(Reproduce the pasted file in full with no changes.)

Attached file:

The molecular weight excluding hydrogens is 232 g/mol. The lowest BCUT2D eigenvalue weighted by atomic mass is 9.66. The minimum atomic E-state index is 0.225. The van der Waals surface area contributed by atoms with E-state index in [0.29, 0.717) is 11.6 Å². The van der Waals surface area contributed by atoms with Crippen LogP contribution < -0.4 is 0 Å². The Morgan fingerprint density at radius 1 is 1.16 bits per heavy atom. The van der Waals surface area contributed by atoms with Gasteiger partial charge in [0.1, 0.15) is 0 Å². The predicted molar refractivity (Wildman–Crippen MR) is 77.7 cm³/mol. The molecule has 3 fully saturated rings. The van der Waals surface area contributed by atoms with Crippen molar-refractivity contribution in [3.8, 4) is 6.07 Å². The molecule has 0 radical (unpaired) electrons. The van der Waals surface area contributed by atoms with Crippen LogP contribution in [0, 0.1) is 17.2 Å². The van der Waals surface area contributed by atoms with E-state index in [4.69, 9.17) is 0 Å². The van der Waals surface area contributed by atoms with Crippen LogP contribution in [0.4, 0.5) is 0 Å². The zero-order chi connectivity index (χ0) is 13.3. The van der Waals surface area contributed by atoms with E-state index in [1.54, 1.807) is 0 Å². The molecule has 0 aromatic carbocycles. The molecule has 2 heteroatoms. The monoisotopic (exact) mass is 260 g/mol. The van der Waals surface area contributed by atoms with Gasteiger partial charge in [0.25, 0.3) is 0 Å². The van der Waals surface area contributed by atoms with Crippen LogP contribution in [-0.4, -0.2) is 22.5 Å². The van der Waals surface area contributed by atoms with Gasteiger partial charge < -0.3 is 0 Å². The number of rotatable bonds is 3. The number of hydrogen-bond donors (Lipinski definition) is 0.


The molecular weight excluding hydrogens is 232 g/mol. The lowest BCUT2D eigenvalue weighted by atomic mass is 9.66. The minimum atomic E-state index is 0.225. The van der Waals surface area contributed by atoms with E-state index in [0.29, 0.717) is 11.6 Å². The van der Waals surface area contributed by atoms with Crippen LogP contribution < -0.4 is 0 Å². The Morgan fingerprint density at radius 1 is 1.16 bits per heavy atom. The van der Waals surface area contributed by atoms with Gasteiger partial charge in [0.1, 0.15) is 0 Å². The predicted molar refractivity (Wildman–Crippen MR) is 77.7 cm³/mol. The molecule has 3 fully saturated rings. The van der Waals surface area contributed by atoms with Crippen molar-refractivity contribution in [3.8, 4) is 6.07 Å². The molecule has 0 radical (unpaired) electrons. The van der Waals surface area contributed by atoms with Crippen LogP contribution in [0, 0.1) is 17.2 Å². The van der Waals surface area contributed by atoms with E-state index in [4.69, 9.17) is 0 Å². The van der Waals surface area contributed by atoms with Crippen LogP contribution in [0.4, 0.5) is 0 Å². The zero-order chi connectivity index (χ0) is 13.3. The van der Waals surface area contributed by atoms with E-state index in [1.54, 1.807) is 0 Å². The molecule has 0 aromatic carbocycles. The molecule has 2 heteroatoms. The monoisotopic (exact) mass is 260 g/mol. The van der Waals surface area contributed by atoms with Gasteiger partial charge in [0.25, 0.3) is 0 Å². The van der Waals surface area contributed by atoms with Crippen LogP contribution in [-0.4, -0.2) is 22.5 Å². The van der Waals surface area contributed by atoms with Gasteiger partial charge < -0.3 is 0 Å². The number of rotatable bonds is 3. The number of hydrogen-bond donors (Lipinski definition) is 0.